Lowe point

Minister concerned about beach erosion

Minister of the Environment and Drainage Dr Denis Lowe said today it could easily cost Government upwards of $10 million to carry out recovery and rehabilitation work on several of this island’s popular beaches, where there is worrying evidence of erosion.

(From left) Project Manager of the Project Coordinating Unit, Sewerage and Solid Waste Ricardo Marshall, Director of the Drainage Division Jason Bowen, Minister of the Environment and Drainage Dr Denis Lowe and Acting Director of Coastal Zone in the Ministry of the Environment Antonio Rowe examining a plan as they tour Crane Beach.
(From left) Project Manager of the Project Coordinating Unit, Sewerage and Solid Waste Ricardo Marshall, Director of the Drainage Division Jason Bowen, Minister of the Environment and Drainage Dr Denis Lowe and Acting Director of Coastal Zone in the Ministry of the Environment Antonio Rowe examining a plan as they tour Crane Beach.

Following a tour of the beaches, Lowe told reporters he was both concerned and surprised about the extent of the problem.

“I am surprised at what I saw today,” said Lowe.

“I must tell you the truth, I didn’t realize the extent to what was happening. And I feel it’s important for the country to appreciate what is going on and what will be required to respond to these climate [change] impacts,” the minister said.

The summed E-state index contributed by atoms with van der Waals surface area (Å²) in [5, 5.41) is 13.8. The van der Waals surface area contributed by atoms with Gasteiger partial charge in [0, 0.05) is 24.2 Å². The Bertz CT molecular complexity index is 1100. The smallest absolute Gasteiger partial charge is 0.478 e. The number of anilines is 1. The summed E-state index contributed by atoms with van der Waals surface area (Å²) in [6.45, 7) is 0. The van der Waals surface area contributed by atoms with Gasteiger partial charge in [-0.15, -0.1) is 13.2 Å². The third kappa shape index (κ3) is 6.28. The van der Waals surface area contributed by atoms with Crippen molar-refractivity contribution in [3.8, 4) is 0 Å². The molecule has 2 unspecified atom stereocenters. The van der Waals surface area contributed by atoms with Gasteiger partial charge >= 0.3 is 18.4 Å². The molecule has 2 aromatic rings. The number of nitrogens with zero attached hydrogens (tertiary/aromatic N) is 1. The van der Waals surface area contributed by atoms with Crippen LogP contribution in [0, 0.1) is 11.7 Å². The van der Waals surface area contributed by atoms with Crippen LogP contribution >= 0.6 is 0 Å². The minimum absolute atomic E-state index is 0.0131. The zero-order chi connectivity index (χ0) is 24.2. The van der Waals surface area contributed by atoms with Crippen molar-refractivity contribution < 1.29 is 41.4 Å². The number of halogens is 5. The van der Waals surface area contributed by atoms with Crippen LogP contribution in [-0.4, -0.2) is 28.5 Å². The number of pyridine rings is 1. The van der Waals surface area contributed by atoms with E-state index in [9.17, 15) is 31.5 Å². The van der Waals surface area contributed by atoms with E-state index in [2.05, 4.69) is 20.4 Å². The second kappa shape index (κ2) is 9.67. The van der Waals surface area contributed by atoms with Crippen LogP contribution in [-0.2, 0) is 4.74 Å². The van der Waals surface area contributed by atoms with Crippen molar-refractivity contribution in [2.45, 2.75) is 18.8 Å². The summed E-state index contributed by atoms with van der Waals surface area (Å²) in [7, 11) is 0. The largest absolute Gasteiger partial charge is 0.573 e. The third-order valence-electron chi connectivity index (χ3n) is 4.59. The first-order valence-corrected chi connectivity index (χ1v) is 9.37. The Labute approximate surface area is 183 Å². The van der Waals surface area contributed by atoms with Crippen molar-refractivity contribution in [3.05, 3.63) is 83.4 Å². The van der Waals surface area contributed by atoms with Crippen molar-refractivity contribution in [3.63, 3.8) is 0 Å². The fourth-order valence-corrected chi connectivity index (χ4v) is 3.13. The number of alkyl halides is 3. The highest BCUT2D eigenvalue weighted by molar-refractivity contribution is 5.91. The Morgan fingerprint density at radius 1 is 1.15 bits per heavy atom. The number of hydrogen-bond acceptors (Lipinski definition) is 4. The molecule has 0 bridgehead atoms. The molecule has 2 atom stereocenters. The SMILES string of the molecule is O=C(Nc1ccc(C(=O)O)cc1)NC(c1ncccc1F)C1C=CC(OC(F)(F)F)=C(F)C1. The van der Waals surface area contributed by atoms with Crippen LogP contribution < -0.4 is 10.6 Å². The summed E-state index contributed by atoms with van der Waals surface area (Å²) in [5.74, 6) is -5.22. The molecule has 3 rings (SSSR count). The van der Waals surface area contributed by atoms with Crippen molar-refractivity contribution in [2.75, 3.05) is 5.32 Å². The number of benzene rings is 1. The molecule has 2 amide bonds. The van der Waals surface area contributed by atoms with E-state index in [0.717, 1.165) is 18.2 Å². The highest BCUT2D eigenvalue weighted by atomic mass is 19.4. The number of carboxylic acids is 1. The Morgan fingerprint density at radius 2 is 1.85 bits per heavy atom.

Today’s tour, which also involved several other Government officials, was for a first-hand assessment of the impact of climate change on the island with a view to arriving at solutions.

It is also in keeping with the mandate given to countries at last November’s talks at which the Paris Agreement on Climate Change was adopted by 195 nations, including Barbados.

As part of that agreement, the island’s response to climate change will be continuously reviewed over the next five years by the United Nations.

After visiting several south coast beaches, including the Crane Beach, Foul Bay Beach and Silver Sands, Lowe said he was “really concerned” about the level of beach erosion and the possible impact on the island’s tourism.

“Some of our tourism assets are hanging precariously on these ridges and you would observe that the erosion is aggressive and certainly the Government will need to act quickly to avoid some of the catastrophe that could occur as a result of the erosion,” he said.

The Minister of the Environment also acknowledged that uncontrolled beach erosion threatened other areas, including the livelihood of fisherfolk.

“The situation with the Crane Beach is very serious because it has the capacity to impact negatively on our tourism product. Two, it has the capacity to impact some of our residents. Three, it has the capacity to impact on access to the beach . . . and with what we are seeing there is evidence that our reefs system may be at risk. Certainly there is enough evidence to show that our citizens settling in those areas are at risk,” the minister stressed.

“What is concerning to me is what it will cost to correct some of those issues and how will the cost be borne. I know that the United Nations systems have established a number of funds that we could tap into, notwithstanding the hurdles that you have to go through from time to time to access them, but the truth is that it is costing more to borrow money and the global economic climate is not friendly to that at this time,” he said.

With Barbados currently trying to “creep out” of a global recession, he was also concerned that, “the more we may need to borrow to fix some of these problems, the more strain it is going to put on our recovery programme. Therefore, it means that what we can do early we have to do”.